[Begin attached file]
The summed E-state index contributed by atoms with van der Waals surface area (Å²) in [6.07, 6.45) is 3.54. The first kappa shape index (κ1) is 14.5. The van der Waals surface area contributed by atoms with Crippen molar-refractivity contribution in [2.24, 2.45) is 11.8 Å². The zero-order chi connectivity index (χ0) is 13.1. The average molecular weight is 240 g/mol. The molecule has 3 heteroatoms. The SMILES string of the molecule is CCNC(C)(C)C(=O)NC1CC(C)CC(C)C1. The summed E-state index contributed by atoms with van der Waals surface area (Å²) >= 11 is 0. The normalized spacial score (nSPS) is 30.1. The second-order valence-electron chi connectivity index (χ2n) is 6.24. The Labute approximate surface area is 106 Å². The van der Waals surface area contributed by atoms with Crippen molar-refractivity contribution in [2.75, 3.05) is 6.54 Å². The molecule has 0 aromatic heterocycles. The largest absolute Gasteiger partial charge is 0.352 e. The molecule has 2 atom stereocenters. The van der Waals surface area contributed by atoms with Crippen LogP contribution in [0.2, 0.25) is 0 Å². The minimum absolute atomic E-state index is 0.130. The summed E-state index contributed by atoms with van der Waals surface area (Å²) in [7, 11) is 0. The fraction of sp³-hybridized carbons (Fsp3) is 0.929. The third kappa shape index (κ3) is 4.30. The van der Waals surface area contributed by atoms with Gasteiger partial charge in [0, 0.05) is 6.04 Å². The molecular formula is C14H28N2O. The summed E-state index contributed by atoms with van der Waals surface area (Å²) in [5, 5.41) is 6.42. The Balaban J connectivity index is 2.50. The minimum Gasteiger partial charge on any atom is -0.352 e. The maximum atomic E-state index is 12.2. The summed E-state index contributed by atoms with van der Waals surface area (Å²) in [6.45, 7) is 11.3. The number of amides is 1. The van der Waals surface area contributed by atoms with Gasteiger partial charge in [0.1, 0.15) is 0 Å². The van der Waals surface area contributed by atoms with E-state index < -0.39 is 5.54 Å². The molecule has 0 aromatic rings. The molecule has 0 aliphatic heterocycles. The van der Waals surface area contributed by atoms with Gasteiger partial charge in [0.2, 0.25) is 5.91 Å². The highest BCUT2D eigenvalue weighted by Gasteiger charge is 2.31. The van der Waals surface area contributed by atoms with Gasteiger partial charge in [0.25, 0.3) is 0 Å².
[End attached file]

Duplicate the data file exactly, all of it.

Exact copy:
The summed E-state index contributed by atoms with van der Waals surface area (Å²) in [6.07, 6.45) is 3.54. The first kappa shape index (κ1) is 14.5. The van der Waals surface area contributed by atoms with Crippen molar-refractivity contribution in [2.24, 2.45) is 11.8 Å². The zero-order chi connectivity index (χ0) is 13.1. The average molecular weight is 240 g/mol. The molecule has 3 heteroatoms. The SMILES string of the molecule is CCNC(C)(C)C(=O)NC1CC(C)CC(C)C1. The summed E-state index contributed by atoms with van der Waals surface area (Å²) >= 11 is 0. The normalized spacial score (nSPS) is 30.1. The second-order valence-electron chi connectivity index (χ2n) is 6.24. The Labute approximate surface area is 106 Å². The van der Waals surface area contributed by atoms with Crippen molar-refractivity contribution in [2.75, 3.05) is 6.54 Å². The molecule has 0 aromatic heterocycles. The largest absolute Gasteiger partial charge is 0.352 e. The molecule has 2 atom stereocenters. The van der Waals surface area contributed by atoms with Crippen LogP contribution in [0.2, 0.25) is 0 Å². The minimum absolute atomic E-state index is 0.130. The summed E-state index contributed by atoms with van der Waals surface area (Å²) in [7, 11) is 0. The fraction of sp³-hybridized carbons (Fsp3) is 0.929. The third kappa shape index (κ3) is 4.30. The van der Waals surface area contributed by atoms with Gasteiger partial charge in [0, 0.05) is 6.04 Å². The molecular formula is C14H28N2O. The summed E-state index contributed by atoms with van der Waals surface area (Å²) in [5, 5.41) is 6.42. The Balaban J connectivity index is 2.50. The minimum Gasteiger partial charge on any atom is -0.352 e. The maximum atomic E-state index is 12.2. The summed E-state index contributed by atoms with van der Waals surface area (Å²) in [6.45, 7) is 11.3. The number of amides is 1. The van der Waals surface area contributed by atoms with Gasteiger partial charge in [0.1, 0.15) is 0 Å². The van der Waals surface area contributed by atoms with E-state index < -0.39 is 5.54 Å². The molecule has 0 aromatic rings. The molecule has 0 aliphatic heterocycles. The van der Waals surface area contributed by atoms with Gasteiger partial charge in [0.2, 0.25) is 5.91 Å². The highest BCUT2D eigenvalue weighted by Gasteiger charge is 2.31. The van der Waals surface area contributed by atoms with Gasteiger partial charge in [0.25, 0.3) is 0 Å².